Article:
When governments need to save money or development pressures increase, it is unfortunately sectors such as conservation that suffer the hardest. Often seen as a black hole into which lots of money is paid but very little is achieved, a new study is finally putting this myth to rest.
Writing in Nature, the researchers have found that while between the years of 1992 and 2003 nations around the world spent $14.4 billion on conservation, this undoubtedly had a net positive impact. In fact, they found that this investment was enough to reduce the predicted declines in biodiversity over the same period by as much as 29 percent.
The authors of the research have just one clear message: conservation funding works. The study has looked at the money funneled into conservation from 109 counties that signed up to the United Nations Convention on Biological Diversity at the 1992 Rio Earth Summit, with the specific aim to reduce biodiversity loss within those signatory nations.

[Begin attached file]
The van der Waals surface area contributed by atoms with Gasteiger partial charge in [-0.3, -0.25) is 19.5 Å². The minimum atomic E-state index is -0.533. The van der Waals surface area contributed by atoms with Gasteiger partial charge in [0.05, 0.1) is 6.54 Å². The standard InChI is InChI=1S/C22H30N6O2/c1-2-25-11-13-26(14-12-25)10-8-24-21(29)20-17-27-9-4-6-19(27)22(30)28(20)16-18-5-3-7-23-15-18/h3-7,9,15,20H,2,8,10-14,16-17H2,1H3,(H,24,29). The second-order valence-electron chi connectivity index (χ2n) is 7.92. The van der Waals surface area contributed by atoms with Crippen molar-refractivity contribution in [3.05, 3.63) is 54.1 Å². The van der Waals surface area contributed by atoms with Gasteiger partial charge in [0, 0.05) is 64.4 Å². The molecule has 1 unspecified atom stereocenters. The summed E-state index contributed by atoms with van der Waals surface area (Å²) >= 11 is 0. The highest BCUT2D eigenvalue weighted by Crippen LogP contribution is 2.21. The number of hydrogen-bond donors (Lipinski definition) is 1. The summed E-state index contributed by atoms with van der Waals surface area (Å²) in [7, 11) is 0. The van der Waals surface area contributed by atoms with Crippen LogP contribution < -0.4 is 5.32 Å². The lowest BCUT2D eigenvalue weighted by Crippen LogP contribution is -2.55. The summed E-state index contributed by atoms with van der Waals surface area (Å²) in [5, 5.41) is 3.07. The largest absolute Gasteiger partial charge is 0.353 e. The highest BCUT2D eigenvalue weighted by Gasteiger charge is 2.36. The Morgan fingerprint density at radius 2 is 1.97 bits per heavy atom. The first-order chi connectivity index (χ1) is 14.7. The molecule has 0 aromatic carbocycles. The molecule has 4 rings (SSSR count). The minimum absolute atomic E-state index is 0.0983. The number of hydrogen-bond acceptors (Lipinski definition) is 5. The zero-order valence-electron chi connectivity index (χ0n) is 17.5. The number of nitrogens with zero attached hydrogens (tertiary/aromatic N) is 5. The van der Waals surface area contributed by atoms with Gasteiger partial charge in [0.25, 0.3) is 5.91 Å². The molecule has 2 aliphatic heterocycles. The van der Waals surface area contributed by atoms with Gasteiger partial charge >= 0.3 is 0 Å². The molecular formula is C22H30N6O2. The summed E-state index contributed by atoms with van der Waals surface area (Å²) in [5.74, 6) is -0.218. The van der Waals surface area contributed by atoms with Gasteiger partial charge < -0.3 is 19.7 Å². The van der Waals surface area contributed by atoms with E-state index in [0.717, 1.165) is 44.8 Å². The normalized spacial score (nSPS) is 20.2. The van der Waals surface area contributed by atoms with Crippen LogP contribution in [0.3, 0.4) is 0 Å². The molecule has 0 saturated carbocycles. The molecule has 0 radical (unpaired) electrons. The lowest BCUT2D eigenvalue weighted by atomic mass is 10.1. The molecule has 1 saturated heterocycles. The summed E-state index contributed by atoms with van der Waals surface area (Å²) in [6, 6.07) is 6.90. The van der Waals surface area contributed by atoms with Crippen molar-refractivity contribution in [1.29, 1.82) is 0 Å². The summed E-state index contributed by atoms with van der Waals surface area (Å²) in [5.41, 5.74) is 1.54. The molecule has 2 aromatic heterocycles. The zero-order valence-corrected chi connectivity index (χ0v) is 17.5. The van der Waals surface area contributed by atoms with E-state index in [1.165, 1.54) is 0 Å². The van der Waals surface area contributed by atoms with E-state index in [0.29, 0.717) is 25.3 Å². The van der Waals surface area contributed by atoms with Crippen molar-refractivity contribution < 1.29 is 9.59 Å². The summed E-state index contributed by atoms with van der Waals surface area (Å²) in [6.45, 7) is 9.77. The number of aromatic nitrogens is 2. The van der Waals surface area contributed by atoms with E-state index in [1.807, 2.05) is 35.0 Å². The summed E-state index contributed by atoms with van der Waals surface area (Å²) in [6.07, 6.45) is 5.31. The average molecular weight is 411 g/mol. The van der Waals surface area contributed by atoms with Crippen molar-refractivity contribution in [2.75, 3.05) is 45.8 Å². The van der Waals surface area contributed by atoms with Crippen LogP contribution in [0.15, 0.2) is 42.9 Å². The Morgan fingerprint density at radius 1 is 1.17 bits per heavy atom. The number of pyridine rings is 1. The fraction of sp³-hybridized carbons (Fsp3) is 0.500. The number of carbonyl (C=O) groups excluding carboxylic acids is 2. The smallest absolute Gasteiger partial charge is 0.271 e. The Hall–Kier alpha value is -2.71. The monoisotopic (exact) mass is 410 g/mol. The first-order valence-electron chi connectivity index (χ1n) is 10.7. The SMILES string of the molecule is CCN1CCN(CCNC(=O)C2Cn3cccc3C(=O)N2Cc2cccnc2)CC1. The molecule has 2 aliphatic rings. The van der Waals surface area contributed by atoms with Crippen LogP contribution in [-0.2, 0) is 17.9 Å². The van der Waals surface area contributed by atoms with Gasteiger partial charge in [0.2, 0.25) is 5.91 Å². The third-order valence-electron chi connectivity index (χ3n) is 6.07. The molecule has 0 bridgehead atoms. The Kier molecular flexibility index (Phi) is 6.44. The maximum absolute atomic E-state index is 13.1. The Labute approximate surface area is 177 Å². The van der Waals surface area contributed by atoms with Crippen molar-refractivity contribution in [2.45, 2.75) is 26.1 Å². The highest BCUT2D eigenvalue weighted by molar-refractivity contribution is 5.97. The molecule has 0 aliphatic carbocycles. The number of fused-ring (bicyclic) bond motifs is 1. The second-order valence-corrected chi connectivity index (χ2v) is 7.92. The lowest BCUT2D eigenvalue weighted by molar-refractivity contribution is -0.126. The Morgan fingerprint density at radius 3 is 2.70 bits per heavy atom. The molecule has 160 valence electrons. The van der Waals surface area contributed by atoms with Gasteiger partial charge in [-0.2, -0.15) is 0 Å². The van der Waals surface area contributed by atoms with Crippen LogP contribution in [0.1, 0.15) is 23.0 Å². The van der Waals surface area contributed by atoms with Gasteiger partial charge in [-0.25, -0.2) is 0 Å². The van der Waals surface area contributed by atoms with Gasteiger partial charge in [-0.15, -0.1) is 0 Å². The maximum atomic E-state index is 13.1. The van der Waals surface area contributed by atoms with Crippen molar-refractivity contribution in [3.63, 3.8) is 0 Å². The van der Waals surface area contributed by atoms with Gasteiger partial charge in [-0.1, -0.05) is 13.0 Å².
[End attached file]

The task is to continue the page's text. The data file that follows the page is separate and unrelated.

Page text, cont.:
“For 25 years, we have known that we need to spend more on nature conservation, or face a modern mass extinction as serious as that of the dinosaurs,” said Oxford University’s Anthony Waldron, who led the research. “But governments and donors have been unwilling to come up with the necessary budgets, often because there was little hard evidence that the money spent on conservation does any good.”
“This finding should now encourage decision makers to re-engage with the Earth Summit's positive vision, and adequately bankroll the protection of Earth's biodiversity today.”
Interestingly the research also revealed some other surprising insights. They found, for example, that up to 60 percent of all the world’s biodiversity loss is found within just seven countries. Unsurprisingly, places with rapid development like China and India are listed, as well as island nations with huge levels of deforestation like Indonesia, Malaysia, and Papua New Guinea.
But also making the list are two western nations. Inevitably, with its high level of endemism and pretty terrible record on the environment, Australia is one of the seven nations with the highest level of biodiversity loss, yet interestingly, so is the United States. The study notes that the US is facing problems mainly because of the losses seen in Hawaii, also facing issues due to its island status where species are more vulnerable. This provides areas where nations can increase their success but limit the amount they actually need to spend.
So when it is argued that conservation is pointless and a waste of resources and money, it’s safe to say that that is simply not true. Now if only politicians will listen.